The elder Caudle worked for farmers around Empire.

"The farmers were having a tough time, too, but we found if you were willing to work, they were willing to help you," his son said. "My mother (Jewell Caudle) worked in the canneries, as did many of the women. She also helped when we picked peaches or cut grapes on the farms."

    

The Eggink family, six sisters and their parents from eastern Colorado, found many fellow Dutch upon arriving in Ripon.

Cornelia Eggink Verver, who is one of the sisters and still lives there, said that connection, along with church ties, helped the family start its new life.

In the migrant camps, where such stability was harder to come by, a preacher based in Turlock offered a steadying hand. Paul Pietsch founded Missionary Gospel Fellowship, supported by local businessmen and devoted to serving migrants up and down the valley.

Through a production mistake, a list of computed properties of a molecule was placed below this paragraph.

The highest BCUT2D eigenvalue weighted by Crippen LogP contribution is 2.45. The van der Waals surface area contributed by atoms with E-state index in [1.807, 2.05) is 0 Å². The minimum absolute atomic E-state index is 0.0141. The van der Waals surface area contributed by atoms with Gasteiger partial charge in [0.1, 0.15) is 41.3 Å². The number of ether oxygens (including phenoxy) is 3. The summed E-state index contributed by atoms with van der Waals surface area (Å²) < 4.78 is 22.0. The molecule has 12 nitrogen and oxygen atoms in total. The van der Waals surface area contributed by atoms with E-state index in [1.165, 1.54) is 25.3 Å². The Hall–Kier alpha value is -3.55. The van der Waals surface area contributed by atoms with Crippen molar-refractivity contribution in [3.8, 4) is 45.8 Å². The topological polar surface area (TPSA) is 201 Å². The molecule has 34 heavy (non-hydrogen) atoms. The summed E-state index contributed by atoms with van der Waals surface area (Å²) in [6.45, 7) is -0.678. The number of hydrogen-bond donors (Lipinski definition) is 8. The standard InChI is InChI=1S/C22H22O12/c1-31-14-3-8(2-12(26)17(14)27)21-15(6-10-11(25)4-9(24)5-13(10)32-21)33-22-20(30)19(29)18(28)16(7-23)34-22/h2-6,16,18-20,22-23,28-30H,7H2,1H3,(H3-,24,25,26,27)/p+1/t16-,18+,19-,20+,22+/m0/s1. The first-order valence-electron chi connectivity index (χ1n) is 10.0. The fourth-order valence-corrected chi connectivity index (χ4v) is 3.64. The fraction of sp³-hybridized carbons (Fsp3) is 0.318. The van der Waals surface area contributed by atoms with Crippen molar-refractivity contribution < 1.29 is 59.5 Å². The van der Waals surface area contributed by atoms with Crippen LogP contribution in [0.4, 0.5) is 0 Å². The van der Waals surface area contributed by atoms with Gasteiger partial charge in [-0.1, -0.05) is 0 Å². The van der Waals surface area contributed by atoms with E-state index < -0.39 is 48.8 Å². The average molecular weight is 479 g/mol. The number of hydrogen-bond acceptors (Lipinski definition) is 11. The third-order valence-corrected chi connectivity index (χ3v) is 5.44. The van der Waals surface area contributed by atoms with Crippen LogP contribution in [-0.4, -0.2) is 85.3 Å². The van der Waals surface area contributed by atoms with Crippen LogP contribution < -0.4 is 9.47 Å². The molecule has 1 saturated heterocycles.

"Paul took the Gospel to the many camps in the area, some private, some county and some federal," Adell Harvey wrote in a 2007 history of the ministry, which serves other migrant groups to this day.

"All of them were grim, with unbelievable living conditions. Some of the lucky migrants found housing in the federal camps, which were nothing more than rows of tents stretched over wood floors and frames."

    

Dust Bowl families relied on several things — their faith, their work ethic and the programs of the New Deal — to get their lives on track.

Andrew Whitfield — the father of the boy who endured the "Okie" insult from his teacher in Tracy — went to work on Turlock's sewage plant, thanks to the WPA.